When the cells are implanted into the animal model of gouty arthritis, he says, the scientists observed physical changes: whereas the animals had walked with difficulty before, after a few days they appeared more mobile. “The crystals in the joints and mainly in the kidney start to be dissolved, and the animal gets back to near-normal moving capacity,” he says2.
Fussenegger has developed several implementations of this basic formula, including a photoresponsive implant for type 2 diabetes that secretes glucagon-like peptide 1 (GLP1) to control glucose levels when activated with blue light.
Last July, his team announced its most advanced “biocomputer” yet. By combining simple “plug-and-play” transcription and translation control circuits in cultured human HEK-293 cells, they built a series of complex logic circuits from sophisticated building blocks such as XOR gates, in which the result is true if either input is present, but not if both are, and N-IMPLY circuits, which (as the team explains in the paper) are induced exclusively in the presence of only one specific input molecule. The resulting biocircuitry, Fussenegger explains, is capable of sophisticated computations, such as producing a different therapeutic output if a person were, say, diabetic, obese or both.
His biocomputer contained seven discrete expression constructs, but there is a limit to how much more complex such networks can get, he says, at least if confined to single cells. “Mammalian cells have a life of their own, so they need to take care of their metabolism and of their life.” In other words, genetic programming aside, engineered cells take care of themselves first and only pursue the engineer’s goal in what he calls “their spare time.”
To spread the workload between cells, Fussenegger has expanded into more conversational networks. He has begun developing multicellular systems in which circuits are divided among different cell types just as crowdsourced applications distribute work among many computers. His team built a circuit in which two cells carry on a molecular conversation. Cell A synthesizes tryptophan in response to exogenously added indole. That tryptophan signal is picked up by cell B; in response, cell B secretes acetaldehyde, which in turn activates expression of a target protein in cell A3.
“It’s really two-way communication,” Fussenegger says. “It’s not just A talks to B, but it’s a conversation of A constantly talking to B, and B talking back to A.” That conversation, of course, is carried out with metabolites, and the particular language was chosen with purpose. “We didn’t want to have artificial small-molecule drugs floating around in our system,” he says. But the fact that both tryptophan and acetaldehyde are normal cellular metabolites did complicate the system, he adds, because both molecules are used for normal cell operation, and only the excess can be used for communication.
Still, the circuit is about more than a couple of small molecules; those are just molecular semaphores, or signal flags. The team also endowed these cells with additional circuitry such that cell B also produces vascular endothelial growth factor (VEGF) in response to tryptophan, and cell A produces the antagonistic signal, angiopoietin, in response to acetaldehyde. Both cells were then cultured below a permeable membrane containing endothelial cells. As those endothelial cells responded first to VEGF, and later to angiopoietin, they showed altered permeability, which is a marker of angiogenesis.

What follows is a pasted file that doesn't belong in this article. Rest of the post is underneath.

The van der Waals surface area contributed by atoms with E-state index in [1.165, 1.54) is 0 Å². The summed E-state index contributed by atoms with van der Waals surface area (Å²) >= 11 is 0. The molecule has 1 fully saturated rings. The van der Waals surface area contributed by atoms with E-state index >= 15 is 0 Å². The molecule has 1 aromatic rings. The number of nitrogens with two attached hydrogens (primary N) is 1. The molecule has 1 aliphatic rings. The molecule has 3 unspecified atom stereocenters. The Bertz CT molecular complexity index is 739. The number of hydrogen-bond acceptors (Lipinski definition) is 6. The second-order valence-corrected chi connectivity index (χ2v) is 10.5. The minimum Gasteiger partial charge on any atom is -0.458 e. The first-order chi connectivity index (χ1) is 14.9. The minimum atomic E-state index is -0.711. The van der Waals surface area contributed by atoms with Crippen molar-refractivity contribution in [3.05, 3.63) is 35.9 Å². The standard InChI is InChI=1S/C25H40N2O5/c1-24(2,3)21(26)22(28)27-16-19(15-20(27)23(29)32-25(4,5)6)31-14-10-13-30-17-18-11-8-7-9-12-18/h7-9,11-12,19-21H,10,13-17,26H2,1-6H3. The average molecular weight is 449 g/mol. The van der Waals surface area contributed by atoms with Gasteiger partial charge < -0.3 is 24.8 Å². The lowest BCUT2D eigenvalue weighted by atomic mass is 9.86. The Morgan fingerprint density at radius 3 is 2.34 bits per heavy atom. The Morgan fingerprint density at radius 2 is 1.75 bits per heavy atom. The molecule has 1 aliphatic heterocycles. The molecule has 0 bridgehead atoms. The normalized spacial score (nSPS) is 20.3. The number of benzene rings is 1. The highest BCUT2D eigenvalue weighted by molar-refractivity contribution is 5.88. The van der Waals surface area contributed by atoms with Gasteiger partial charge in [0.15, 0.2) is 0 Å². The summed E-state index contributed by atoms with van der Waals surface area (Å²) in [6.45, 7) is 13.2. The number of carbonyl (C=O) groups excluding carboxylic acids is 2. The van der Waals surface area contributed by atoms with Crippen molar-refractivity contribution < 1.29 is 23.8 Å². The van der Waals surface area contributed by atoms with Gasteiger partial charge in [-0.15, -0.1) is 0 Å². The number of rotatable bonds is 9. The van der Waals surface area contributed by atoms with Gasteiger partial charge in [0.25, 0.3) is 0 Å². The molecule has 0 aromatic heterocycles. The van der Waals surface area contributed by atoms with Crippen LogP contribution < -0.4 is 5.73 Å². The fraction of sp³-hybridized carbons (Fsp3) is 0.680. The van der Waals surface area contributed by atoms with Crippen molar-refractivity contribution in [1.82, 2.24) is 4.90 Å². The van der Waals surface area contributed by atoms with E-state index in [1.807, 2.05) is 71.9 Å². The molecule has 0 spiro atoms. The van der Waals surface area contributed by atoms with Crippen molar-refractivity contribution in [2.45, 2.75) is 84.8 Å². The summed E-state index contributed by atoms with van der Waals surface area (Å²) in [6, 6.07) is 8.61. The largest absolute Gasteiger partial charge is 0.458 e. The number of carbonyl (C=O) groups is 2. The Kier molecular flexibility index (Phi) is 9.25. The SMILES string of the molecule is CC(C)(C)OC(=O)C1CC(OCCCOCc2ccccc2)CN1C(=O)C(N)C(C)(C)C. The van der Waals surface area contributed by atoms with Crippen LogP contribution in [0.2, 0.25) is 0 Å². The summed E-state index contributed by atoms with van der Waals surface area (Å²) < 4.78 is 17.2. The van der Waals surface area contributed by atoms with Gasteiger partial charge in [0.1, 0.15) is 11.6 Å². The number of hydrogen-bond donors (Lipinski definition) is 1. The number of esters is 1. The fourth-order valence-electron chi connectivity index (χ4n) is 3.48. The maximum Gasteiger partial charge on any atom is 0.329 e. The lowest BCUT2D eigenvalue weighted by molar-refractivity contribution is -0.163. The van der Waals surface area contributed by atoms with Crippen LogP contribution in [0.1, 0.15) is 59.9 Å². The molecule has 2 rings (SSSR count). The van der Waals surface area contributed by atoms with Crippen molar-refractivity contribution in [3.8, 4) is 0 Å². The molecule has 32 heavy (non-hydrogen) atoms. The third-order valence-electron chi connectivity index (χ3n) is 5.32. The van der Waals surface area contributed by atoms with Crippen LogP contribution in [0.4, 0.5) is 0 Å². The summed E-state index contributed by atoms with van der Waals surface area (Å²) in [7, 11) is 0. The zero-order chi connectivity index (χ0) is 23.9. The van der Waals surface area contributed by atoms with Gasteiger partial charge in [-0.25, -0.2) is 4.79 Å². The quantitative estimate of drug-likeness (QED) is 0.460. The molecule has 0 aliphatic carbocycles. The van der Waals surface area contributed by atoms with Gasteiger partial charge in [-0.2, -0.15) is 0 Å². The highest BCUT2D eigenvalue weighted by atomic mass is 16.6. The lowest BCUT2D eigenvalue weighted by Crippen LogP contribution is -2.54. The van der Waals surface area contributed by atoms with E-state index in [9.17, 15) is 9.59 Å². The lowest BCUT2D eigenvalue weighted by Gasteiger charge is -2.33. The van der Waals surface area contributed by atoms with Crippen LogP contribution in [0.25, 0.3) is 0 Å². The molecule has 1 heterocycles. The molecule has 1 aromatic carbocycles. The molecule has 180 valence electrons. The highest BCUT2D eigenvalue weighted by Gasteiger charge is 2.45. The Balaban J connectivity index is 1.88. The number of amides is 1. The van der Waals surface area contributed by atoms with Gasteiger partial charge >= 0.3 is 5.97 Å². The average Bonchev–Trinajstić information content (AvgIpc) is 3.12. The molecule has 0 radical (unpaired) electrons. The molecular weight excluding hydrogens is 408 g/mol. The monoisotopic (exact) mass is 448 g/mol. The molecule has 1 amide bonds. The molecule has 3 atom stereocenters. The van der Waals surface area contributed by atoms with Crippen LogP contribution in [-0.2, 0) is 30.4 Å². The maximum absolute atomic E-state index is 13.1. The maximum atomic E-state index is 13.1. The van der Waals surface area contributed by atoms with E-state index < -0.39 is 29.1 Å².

Nature, Fussenegger says, has created many such systems, in which biological processes are controlled by mutually exclusive protein-control circuits. Now, using the circuit designs he and his team have developed, researchers can mimic and engineer those circuits in the lab.
Standards for use and re-use
At Stanford University, bioengineer Drew Endy is working on ways to make circuits from Fussenegger’s lab and others reusable by creating standardized biological parts. Endy likens his project’s goal to the challenge of building with rocks. Because rocks have different shapes and sizes, they cannot easily be used to build or repair a wall. Using rocks that are cut to a standard size and shape in a quarry, however, makes wall repair simpler.
Standardization, Endy says, “allows for coordination of labor across location and over time.” Coordinating labor in this way, “you can enable human beings to work together and realize things that would be impossible for any one person to do alone.”
For the past decade he has been involved in the BioBricks project, a community effort trying to do for biology what rock quarries do for builders: standardization, or squaring off the edges.
But BioBricks are about more than merely squaring edges, Endy says: “There’s four different categories of technical standards that can be invoked to describe aspects of an object with the BioBrick label.” These categories are physical assembly, or how pieces fit together; functional composition, or ensuring that the composite piece functions as expected; data exchange; and measurement.
Jason Kelly, a former Endy graduate student who went on to cofound a synthetic biology company, Gingko BioWorks, developed in Endy’s lab a standard unit of measurement for expression activity, the “relative promoter unit.” That, says Endy, allows researchers to be quantitative in describing biological components, rather than using qualitative descriptors like “good,” “strong” or “high.”